Sound quality of the speakers is superb for a smartphone this small. The volume can go really loud and there's decent clarity and detail in the audio.
1.2GHz quad-core Snapdragon 200 processor with just 512MB of RAM might sound like a deal-breaker, but the phone is pretty nippy thanks to the Windows Phone 8.1 OS that's not too demanding. The Lumia 530 works well for most uses including making calls, web browsing and running common apps.
It comes with 4GB of internal storage, of which, only 1.22 is available for use. You can pump it up with up to 128GB of external storage, though you'll always need a fair amount of internal storage for running most apps. The 512MB RAM is fine for most uses, unless you'll be using it to play a lot of games or watch high-definition videos.
Windows Phone 8.1 adds a cool set of gestures and animations, and is very different from using an Android or an iOS device. Nevertheless, it's easy to use even if you are a first-time user.
Sound quality on calls is average, though it struggles to cope with background noise in outgoing calls.
The Lumia 530 houses a 1430 mAh battery, which provides nearly 16 hours of web browsing over Wi-Fi. In our loop test, which includes four hours of web browsing, two hours of calls and and hour of gaming and video playback, the Lumia 530 had 23% of battery to spare. On average use, this should provide a day or more after a full charge. The Lumia 530 take a little over two hours to charge completely, which is on-par with most devices.
There’s also a Battery Saver mode which helps save some juice when you can’t charge the phone immediately.
The Lumia 530 is a dual-SIM phone and supports Internet connections via GPRS and EDGE at speeds up to 236.8 kbps. There’s support for Wi-Fi, 3G HSUPA and faster HSDPA connections as well. Both are micro SIMs and work only on the GSM network. Both SIM cards can run on the 3G network.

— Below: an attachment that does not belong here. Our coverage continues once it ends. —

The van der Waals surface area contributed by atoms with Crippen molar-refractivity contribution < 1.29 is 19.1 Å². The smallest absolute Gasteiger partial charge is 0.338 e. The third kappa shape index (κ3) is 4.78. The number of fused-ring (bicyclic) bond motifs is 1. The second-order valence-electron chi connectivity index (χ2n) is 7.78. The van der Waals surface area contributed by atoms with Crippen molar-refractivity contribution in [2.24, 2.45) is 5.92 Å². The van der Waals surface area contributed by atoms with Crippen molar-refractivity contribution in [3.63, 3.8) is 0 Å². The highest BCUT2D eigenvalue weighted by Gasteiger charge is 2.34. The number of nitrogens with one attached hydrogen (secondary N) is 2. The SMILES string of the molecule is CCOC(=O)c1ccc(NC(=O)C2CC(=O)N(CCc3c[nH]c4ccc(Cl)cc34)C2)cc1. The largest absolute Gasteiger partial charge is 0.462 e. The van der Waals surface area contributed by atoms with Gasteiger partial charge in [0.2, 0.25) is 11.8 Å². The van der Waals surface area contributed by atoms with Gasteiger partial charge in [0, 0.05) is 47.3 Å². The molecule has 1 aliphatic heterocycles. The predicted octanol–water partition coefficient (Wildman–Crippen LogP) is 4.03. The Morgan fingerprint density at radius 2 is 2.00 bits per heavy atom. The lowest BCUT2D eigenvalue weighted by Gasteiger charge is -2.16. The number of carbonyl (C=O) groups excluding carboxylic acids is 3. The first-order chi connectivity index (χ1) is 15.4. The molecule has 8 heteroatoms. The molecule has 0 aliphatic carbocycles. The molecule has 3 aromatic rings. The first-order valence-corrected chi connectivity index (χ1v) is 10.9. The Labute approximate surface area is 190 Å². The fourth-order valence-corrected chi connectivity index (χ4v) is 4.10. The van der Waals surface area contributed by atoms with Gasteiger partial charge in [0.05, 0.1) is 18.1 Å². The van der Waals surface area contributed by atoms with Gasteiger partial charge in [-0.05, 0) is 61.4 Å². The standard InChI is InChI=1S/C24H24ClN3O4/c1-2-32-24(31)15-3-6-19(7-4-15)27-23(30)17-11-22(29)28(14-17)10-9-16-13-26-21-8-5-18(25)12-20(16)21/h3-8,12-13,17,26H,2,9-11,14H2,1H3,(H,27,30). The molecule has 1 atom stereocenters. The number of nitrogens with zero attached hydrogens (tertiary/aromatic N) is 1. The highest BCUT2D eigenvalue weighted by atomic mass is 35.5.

There's a microUSB is for charging and transferring data with PCs. Transferring data between the device and the computer can be carried out with the Windows Phone app for Desktop, which installs the first time you hook it to your desktop.
Internet Explorer is the default browser and, unlike most devices we've seen, displays the address bar at the bottom of the page. The web pages open quickly on the web browser and it includes some handy features. For example, you can save shortcuts of your favorite websites to the homescreen, add favorites and share them on Facebook, emails or text messages.
As with the low-resolution display, the camera isn't one of the Lumia 530's most proud features. Pictures taken with the 5MP snapper look dull and lacking in detail. Indoor shots and closeups are passable, while shots taken in low light are poor. There's no auto-focus unlike the 520, which results in blurry and inconsistent images and videos.
There's no front-facing camera, which might disappoint those you use their phones for voice calls and younger users who enjoy taking selfies.
Verdict and Price
When shopping for a Windows phone there are some obvious caveats you need to be aware of. While the Windows Store has improved a lot from its previous iterations, it still lacks the variety and quality you’ll find in the Android and iOS app stores. Even the user interface is not as refined, which might come as a surprise if you are an Android or iOS user. However, there are benefits of owning a Windows phone too, some of which outshine what Android and iOS devices currently provide. For starters, you get the full Microsoft Office suite free of cost, a free music streamer that lets you download songs for offline use, and Maps that allows you to download maps to use offline.
However, even if you are convinced you need a Windows Phone device, it's hard to recommend the Lumia 530. The low-resolution display is frustrating to use, which is something you'll be relying on for most tasks. The 5MP camera takes poor photos, while younger users may miss a front-facing camera. For a the same budget, there are other alternatives to choose from including the newly launched Android One smartphone Micromax Canvas A1, or the Moto E.
The Good: Great keyboard, pocketable size, free Microsoft Office
The Bad: Terrible screen, plastic body feels cheap, no front camera